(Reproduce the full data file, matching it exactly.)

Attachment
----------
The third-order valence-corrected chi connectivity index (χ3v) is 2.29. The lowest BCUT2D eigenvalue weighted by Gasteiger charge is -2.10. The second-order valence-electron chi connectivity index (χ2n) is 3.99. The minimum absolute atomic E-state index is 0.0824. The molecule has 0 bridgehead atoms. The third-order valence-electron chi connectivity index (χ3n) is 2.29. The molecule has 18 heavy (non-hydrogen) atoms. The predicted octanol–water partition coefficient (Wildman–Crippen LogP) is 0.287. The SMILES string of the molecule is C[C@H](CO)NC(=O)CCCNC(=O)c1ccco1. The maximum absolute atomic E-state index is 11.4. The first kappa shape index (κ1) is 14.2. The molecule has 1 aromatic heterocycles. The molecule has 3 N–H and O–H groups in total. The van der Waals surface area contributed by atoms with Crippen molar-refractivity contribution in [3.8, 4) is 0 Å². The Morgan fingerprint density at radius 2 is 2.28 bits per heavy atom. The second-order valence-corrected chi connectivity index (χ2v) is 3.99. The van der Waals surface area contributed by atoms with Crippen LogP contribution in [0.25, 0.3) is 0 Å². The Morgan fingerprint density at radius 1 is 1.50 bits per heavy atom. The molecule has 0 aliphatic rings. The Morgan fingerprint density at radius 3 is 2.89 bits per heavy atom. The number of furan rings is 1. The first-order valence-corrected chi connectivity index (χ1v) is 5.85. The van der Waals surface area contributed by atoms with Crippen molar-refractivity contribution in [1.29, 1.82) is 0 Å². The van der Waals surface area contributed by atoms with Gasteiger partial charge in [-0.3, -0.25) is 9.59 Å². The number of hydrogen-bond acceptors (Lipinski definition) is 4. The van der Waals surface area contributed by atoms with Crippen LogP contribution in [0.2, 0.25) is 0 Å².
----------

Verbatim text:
The third-order valence-corrected chi connectivity index (χ3v) is 2.29. The lowest BCUT2D eigenvalue weighted by Gasteiger charge is -2.10. The second-order valence-electron chi connectivity index (χ2n) is 3.99. The minimum absolute atomic E-state index is 0.0824. The molecule has 0 bridgehead atoms. The third-order valence-electron chi connectivity index (χ3n) is 2.29. The molecule has 18 heavy (non-hydrogen) atoms. The predicted octanol–water partition coefficient (Wildman–Crippen LogP) is 0.287. The SMILES string of the molecule is C[C@H](CO)NC(=O)CCCNC(=O)c1ccco1. The maximum absolute atomic E-state index is 11.4. The first kappa shape index (κ1) is 14.2. The molecule has 1 aromatic heterocycles. The molecule has 3 N–H and O–H groups in total. The van der Waals surface area contributed by atoms with Crippen molar-refractivity contribution in [3.8, 4) is 0 Å². The Morgan fingerprint density at radius 2 is 2.28 bits per heavy atom. The second-order valence-corrected chi connectivity index (χ2v) is 3.99. The van der Waals surface area contributed by atoms with Crippen LogP contribution in [0.25, 0.3) is 0 Å². The Morgan fingerprint density at radius 1 is 1.50 bits per heavy atom. The molecule has 0 aliphatic rings. The Morgan fingerprint density at radius 3 is 2.89 bits per heavy atom. The number of furan rings is 1. The first-order valence-corrected chi connectivity index (χ1v) is 5.85. The van der Waals surface area contributed by atoms with Crippen molar-refractivity contribution in [1.29, 1.82) is 0 Å². The van der Waals surface area contributed by atoms with Gasteiger partial charge in [-0.3, -0.25) is 9.59 Å². The number of hydrogen-bond acceptors (Lipinski definition) is 4. The van der Waals surface area contributed by atoms with Crippen LogP contribution in [0.2, 0.25) is 0 Å².